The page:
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Discussion Starter · #1 ·
I'm running the Rancho Quiklift. I don't know of anyone else running these but I'll ask anyway.

If you use a spacer in addition to the Rancho lift - would there be additional lift ? The way the Ranchos lift is by raising the perch on the strut, reusing the factory springs.

I imagine if additional lift is gained, long brake lines, etc. would then be necessary.

Since the Rancho Quiklift lifts 2.5" and a spacer would be about 1.5" to 2" then you would get 4-4.5" of lift.

OR, would this not be feasible ?

TIA
 

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Yes, it would work in theory, but you have two problems.

1. You will have UCA contact unless you get aftermarket UCA's.
2. If you get aftermarket UCA's that don't hit the coil bucket, you'll most likely be putting your CV joints at an unsafe angle.
 

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Discussion Starter · #3 ·
Muzikman said:
Yes, it would work in theory, but you have two problems.

1. You will have UCA contact unless you get aftermarket UCA's.
2. If you get aftermarket UCA's that don't hit the coil bucket, you'll most likely be putting your CV joints at an unsafe angle.
Thanks Jason, as always you're a wealth of information.

After my armor comes I am going to $hi+can the Ranchos and research a better lift. But for now they will have to do.
 

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I try and keep up and even remember you saying something like if you dont have anything nice to say dont say anything at all regarding these rancho products. What exactly don't you like about them? Are they new shocks and coilovers or just shocks with the stock coilovers?
 

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The spacers wouldn't change the ride.

BTW, you might be able to do a custom height spacer to squeeze out every possible inch.

The key to UCA contact is shock length.

The UCA and LCA act together when they go up and down. The up-travel limit is the bump stop on the LCA. The down-travel limit is the shock (or the UCA contact on the coilbucket). If you jack the front end up and remove the shock, the UCA will rest on the coil bucket. If you put a short shock in, the down-travel will be only as far as the shock will extend. If you put too long of a shock on, the UCA will hit the coil bucket before the shock fully extended.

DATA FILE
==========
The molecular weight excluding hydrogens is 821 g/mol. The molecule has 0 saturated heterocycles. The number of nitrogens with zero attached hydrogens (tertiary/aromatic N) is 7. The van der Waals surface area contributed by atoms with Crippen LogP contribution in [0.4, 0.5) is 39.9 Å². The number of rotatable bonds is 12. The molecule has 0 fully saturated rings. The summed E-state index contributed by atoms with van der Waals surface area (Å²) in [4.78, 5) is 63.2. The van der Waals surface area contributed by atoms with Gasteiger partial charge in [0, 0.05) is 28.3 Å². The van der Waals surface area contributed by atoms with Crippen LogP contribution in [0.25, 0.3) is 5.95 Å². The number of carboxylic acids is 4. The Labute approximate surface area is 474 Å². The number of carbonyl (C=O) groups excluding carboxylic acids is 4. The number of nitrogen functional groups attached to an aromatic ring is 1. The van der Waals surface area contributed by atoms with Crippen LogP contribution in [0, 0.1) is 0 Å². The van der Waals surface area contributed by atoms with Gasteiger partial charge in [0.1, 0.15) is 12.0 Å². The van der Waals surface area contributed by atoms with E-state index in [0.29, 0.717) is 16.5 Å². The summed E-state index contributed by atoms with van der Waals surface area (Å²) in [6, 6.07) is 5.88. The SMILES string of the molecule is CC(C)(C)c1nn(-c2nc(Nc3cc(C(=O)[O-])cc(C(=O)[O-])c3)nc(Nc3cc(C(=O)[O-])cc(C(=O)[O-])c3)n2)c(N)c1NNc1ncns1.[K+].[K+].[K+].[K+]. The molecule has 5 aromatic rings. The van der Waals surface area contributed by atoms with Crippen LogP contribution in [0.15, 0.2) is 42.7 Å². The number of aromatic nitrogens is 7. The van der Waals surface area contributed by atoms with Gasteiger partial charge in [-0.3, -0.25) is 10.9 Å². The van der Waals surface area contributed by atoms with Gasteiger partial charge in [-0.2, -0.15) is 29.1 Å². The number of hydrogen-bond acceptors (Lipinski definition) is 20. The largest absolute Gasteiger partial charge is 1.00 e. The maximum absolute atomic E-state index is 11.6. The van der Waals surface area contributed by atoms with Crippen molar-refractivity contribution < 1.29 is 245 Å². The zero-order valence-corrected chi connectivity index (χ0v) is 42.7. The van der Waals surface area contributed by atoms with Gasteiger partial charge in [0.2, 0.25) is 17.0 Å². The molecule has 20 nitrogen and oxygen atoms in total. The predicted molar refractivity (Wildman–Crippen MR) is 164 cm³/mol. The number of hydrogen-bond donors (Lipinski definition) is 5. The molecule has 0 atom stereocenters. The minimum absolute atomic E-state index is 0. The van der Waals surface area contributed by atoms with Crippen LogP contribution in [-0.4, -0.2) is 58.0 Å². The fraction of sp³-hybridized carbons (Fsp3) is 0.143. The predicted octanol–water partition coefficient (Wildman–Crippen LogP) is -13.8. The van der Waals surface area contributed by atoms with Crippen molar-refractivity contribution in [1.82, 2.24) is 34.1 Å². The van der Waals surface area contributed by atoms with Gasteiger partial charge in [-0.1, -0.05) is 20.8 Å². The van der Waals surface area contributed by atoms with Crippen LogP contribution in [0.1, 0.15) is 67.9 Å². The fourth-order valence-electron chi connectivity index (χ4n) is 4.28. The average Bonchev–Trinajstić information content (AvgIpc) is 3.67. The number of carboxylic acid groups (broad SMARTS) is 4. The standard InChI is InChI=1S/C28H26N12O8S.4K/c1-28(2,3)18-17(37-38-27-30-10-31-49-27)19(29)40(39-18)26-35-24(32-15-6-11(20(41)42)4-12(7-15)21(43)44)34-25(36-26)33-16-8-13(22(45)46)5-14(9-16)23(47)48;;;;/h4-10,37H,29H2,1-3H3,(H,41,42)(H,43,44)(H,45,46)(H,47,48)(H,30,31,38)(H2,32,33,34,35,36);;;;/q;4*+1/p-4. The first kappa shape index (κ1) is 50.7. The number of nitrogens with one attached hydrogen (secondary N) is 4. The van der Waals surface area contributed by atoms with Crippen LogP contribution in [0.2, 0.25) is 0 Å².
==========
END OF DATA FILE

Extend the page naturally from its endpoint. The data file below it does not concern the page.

So, if you replace the UCA with one that clears the coil bucket better, you can put in a longer shock. You can then put a spacer on top of the Rancho shock to make it longer and take advantage of the additional travel.

I hope that makes sense.
 

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i thought someone who owned them did but i may be mistaken. it's been known to happen.

edit:

it was a truck of the month post and you said something about saying something nice. my mistake.
 

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Discussion Starter · #11 ·
Re: Good?

HRUDU said:
How do you like the Rancho quick lift?
How much lift did you gain?
Here's the deal on the Quiklift:

PostPosted: Wed Oct 24, 2007 1:29 pm Post subject: Reply with quote
I am currently in the process of returning the quiklift. Trust me you wont really want it. The shocks are adjustable so you can get a soft ride but you lose a lot of travel. The quiklift compresses the coils alot just to fit the shock because of the location of the new spring perch. This is how the lift is attained by compresssing the coil so much that when your X sits on it they wont really move. You will still have downward travel, but no upward extending travel. Everytime you hit a speed bump your tires are basically bouncing off the ground because the new shocks dont allow the springs to extend. IT FEELS REALLY BOUNCY. Better off with spaceres and slight coil bucket contact and keeping all your travel with a smooth stock ride.

To answer your question I got 2.5"
 
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